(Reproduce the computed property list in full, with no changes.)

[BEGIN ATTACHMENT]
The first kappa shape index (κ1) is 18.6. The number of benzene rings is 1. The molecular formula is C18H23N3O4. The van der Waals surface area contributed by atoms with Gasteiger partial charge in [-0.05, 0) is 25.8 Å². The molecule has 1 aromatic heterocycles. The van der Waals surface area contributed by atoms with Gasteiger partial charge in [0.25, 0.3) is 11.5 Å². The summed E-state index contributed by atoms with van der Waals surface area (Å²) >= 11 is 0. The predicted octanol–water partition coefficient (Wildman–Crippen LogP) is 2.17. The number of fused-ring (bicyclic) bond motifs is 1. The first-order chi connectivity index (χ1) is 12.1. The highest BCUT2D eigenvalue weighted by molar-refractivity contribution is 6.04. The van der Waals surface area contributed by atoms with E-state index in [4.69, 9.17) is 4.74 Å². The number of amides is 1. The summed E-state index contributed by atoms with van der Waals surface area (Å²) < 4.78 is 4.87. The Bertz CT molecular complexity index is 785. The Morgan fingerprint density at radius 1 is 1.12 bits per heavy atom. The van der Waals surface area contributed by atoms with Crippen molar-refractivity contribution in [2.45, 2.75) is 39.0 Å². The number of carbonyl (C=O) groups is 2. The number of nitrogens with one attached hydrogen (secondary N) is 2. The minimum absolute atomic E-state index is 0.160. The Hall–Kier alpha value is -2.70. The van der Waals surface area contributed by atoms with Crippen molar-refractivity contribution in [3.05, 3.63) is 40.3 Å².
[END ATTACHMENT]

The first kappa shape index (κ1) is 18.6. The number of benzene rings is 1. The molecular formula is C18H23N3O4. The van der Waals surface area contributed by atoms with Gasteiger partial charge in [-0.05, 0) is 25.8 Å². The molecule has 1 aromatic heterocycles. The van der Waals surface area contributed by atoms with Gasteiger partial charge in [0.25, 0.3) is 11.5 Å². The summed E-state index contributed by atoms with van der Waals surface area (Å²) >= 11 is 0. The predicted octanol–water partition coefficient (Wildman–Crippen LogP) is 2.17. The number of fused-ring (bicyclic) bond motifs is 1. The first-order chi connectivity index (χ1) is 12.1. The highest BCUT2D eigenvalue weighted by molar-refractivity contribution is 6.04. The van der Waals surface area contributed by atoms with E-state index in [4.69, 9.17) is 4.74 Å². The number of amides is 1. The summed E-state index contributed by atoms with van der Waals surface area (Å²) < 4.78 is 4.87. The Bertz CT molecular complexity index is 785. The Morgan fingerprint density at radius 1 is 1.12 bits per heavy atom. The van der Waals surface area contributed by atoms with Crippen molar-refractivity contribution in [2.45, 2.75) is 39.0 Å². The number of carbonyl (C=O) groups is 2. The number of nitrogens with one attached hydrogen (secondary N) is 2. The minimum absolute atomic E-state index is 0.160. The Hall–Kier alpha value is -2.70. The van der Waals surface area contributed by atoms with Crippen molar-refractivity contribution in [3.05, 3.63) is 40.3 Å².